Earlier this month, a killing was reported by the Pittsburgh news media that was so grisly, so dastardly, that the venerable Dr. Cyril Wecht said it was an act of "barbarism." Police in Greensburg had found the remains of Jennifer Daugherty, a 30-year-old woman with intellectual disabilities, stuffed in a trash container. Jennifer thought the suspects in this case were her friends ("6 Charged in Woman's Brutal Killing," Feb. 13).
This incident, however, brings up another issue, perhaps even more profound. How can we stop people from doing such a dastardly thing? How can we assure that people like Jennifer are safe?
The answer to this question is not easy, but there are clearly things we know about society and relationships that might offer some direction. The most prominent way people keep safe in our society is through their real relationships -- friends and family -- who watch out for their basic safety and security. Which brings me to the second key element in this situation -- the limited friendship of many people who have disabilities. As a professional in the disability system for the past 40 years, the one clear thing I have come to see over and over again is that people with disabilities similar to Jennifer's have fewer friendships than most people typically have in our society.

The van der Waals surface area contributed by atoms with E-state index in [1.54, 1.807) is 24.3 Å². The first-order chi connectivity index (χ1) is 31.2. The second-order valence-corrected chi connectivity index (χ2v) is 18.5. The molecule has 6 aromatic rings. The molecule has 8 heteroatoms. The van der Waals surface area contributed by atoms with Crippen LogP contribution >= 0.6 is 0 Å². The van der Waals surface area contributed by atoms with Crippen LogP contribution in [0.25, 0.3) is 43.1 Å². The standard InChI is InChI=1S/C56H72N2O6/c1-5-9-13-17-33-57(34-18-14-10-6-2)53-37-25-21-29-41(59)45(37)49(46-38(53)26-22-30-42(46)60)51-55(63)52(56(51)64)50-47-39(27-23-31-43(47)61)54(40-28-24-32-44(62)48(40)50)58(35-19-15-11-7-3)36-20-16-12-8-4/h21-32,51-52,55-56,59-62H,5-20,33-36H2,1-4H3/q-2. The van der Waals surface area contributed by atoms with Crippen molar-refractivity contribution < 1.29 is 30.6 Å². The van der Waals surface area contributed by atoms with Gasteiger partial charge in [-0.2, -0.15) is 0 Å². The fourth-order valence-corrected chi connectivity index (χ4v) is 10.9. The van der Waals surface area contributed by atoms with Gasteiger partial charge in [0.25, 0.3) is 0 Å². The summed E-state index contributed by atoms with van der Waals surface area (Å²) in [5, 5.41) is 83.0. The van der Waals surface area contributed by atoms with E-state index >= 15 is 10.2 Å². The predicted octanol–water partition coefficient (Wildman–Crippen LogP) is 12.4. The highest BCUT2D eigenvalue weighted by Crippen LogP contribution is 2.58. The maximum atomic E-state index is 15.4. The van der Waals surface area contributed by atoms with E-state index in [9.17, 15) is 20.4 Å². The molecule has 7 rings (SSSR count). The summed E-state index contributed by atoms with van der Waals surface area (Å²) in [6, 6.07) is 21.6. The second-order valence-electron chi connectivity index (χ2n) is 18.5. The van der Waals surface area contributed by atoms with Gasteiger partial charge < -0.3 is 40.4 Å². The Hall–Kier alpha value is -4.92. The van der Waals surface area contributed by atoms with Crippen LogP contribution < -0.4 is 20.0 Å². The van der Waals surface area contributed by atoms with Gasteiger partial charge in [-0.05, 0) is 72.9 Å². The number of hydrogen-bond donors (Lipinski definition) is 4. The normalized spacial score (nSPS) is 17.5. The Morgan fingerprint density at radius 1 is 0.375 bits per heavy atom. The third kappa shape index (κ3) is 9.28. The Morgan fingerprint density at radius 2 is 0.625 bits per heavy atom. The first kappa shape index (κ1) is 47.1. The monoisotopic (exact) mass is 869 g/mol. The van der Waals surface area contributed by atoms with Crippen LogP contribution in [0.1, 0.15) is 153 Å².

So, along with our protests and outrage of the tragic story of Jennifer Daugherty, let's do something more -- something with more profound impact on our society. Let's reach out and find that which makes us similar to vulnerable people and create true friendships. Your step in creating a friendship might be the deciding factor in someone's real safety. When this happens, maybe we will not see a story again that is postscripted with "and she thought they were her friends."
Chief Executive Officer
United Cerebal Palsy